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Denmark Slashes Wind Power Subsidies to Curb Runaway Power Costs

May 2, 2016

By Paul Homewood 




From Stop These Things:


When the wind industry and its worshippers start chanting their mantras about the ‘wonders’ of wind, it isn’t long before they start preaching about the examples purportedly set by the Europeans; and, in particular, the Nordic nations.

That the great wind power fraud was driven by Denmark’s struggling turbine maker, Vestas probably has a fair bit to do with the worshippers’ fanatic-cult-like veneration of Scandinavia.

But, hold the phone?

It seems that economics works in precisely the same fashion in Denmark, Sweden, Finland and Norway, as just about everywhere else (save Cuba and North Korea, say?).

When you’re trying to sell a ‘product’ with NO commercial value, the ‘business’ – for want of a better word – can only be about what you can extract from gullible/compliant governments (and unwitting power consumers), in the form of massive and endless subsidies.

Now, in the wind industry’s heartland, the Danes too have rumbled the fact that the wind really isn’t ‘free’, as the wind cult claims. Oh no.

Worshipping the Wind Gods comes at a staggering cost, as Danish households and businesses have fast come to realise.

As with everywhere else, power prices matter to consumers in the same way votes matter to politicians. The mounting anger of the former has forced a panicked retreat by the latter: Denmark’s Climate and Energy Lars Christian Lilleholt has just slashed support for offshore wind projects in an effort to cut billions of Danish kroner from the cost to power consumers of being forced to perpetually subsidise wind power.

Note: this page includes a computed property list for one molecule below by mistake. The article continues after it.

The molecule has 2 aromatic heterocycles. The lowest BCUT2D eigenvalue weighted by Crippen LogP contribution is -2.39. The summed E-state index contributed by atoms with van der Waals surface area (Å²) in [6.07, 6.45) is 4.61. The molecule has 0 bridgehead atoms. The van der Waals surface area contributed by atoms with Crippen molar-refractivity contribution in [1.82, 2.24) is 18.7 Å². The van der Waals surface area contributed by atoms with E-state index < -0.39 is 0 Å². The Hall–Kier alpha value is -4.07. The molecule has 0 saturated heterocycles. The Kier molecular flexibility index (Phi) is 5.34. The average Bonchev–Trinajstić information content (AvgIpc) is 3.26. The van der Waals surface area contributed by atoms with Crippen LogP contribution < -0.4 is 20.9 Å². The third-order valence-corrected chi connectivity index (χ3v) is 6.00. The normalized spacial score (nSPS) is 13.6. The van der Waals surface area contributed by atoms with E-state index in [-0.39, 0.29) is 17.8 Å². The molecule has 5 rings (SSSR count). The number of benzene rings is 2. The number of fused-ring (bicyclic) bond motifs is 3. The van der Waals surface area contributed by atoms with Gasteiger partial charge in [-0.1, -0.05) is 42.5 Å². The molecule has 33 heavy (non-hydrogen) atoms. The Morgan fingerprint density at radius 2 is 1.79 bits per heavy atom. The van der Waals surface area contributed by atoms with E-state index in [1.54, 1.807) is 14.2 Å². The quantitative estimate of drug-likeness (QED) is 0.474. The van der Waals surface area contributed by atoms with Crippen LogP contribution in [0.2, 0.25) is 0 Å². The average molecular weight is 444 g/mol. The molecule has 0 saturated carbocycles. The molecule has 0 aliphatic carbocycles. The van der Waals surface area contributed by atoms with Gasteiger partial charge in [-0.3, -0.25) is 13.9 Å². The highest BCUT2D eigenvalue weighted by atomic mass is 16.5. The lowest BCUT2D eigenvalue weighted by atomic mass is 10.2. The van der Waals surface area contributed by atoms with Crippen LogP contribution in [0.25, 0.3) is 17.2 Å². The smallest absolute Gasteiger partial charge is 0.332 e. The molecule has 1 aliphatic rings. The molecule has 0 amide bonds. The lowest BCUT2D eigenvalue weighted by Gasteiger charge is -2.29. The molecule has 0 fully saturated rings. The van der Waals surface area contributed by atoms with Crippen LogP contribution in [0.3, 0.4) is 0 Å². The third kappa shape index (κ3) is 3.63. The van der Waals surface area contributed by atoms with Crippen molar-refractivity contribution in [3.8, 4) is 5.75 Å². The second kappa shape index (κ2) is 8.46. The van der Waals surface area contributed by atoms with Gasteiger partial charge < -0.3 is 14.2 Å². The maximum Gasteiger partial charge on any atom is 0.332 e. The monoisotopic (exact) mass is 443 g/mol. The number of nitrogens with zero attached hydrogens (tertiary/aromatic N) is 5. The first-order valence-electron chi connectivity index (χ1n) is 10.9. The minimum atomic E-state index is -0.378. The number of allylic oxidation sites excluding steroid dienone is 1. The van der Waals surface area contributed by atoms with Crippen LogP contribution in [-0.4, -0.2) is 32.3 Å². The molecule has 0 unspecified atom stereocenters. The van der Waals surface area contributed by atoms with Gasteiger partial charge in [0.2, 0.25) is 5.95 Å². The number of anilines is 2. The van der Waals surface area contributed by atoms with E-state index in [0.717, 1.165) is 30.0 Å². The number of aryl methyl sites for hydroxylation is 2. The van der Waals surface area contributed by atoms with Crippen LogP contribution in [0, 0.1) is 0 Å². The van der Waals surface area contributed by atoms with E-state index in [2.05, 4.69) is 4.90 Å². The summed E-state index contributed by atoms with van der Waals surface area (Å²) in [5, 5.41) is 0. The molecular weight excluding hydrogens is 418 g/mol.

After more than 40 years of promising to stand on its own 2 feet, the Danish wind industry is still (surprise, surprise) wholly dependent on massive subsidies to survive.

Denmark’s leading Daily, Jyllands Posten, exasperated at the need for endless subsidies and “lies about the economic competitiveness of the renewables market”, is demanding an end to the electricity tax that retail customers pay to fund them (referred to as the Public Service Obligation – ‘PSO’).

Adding to the Dane’s lament about crippling power bills is the fact that they are surrounded by thousands of these things, which drive their neighbours to despair – just like everywhere else – with, as the Editor of the Jyllands Posten calls it, their “destructive, low-frequency noise”.

Thousands of angry wind farm neighbours and runaway power bills make for a politically toxic cocktail, as these reports lay bare.


Read the full account from Jyllands Posten here.

  1. Keitho permalink
    May 2, 2016 11:44 am

    That’s a huge amount of money being diverted into pockets unknown and the awful thing is that it is destroying wealth not creating it at a national level. I understand the renewables industry is now a $1.5 trillion/yr business and for all that money we have actually received nothing of any value whatsoever.

    It is a scandalous boondoggle where friends of politicians get truckloads of taxpayer money and the taxpayer gets bugger all except ever increasing bills. What a swizz.

  2. BLACK PEARL permalink
    May 2, 2016 12:03 pm

    It has been a convenient income for Govts as well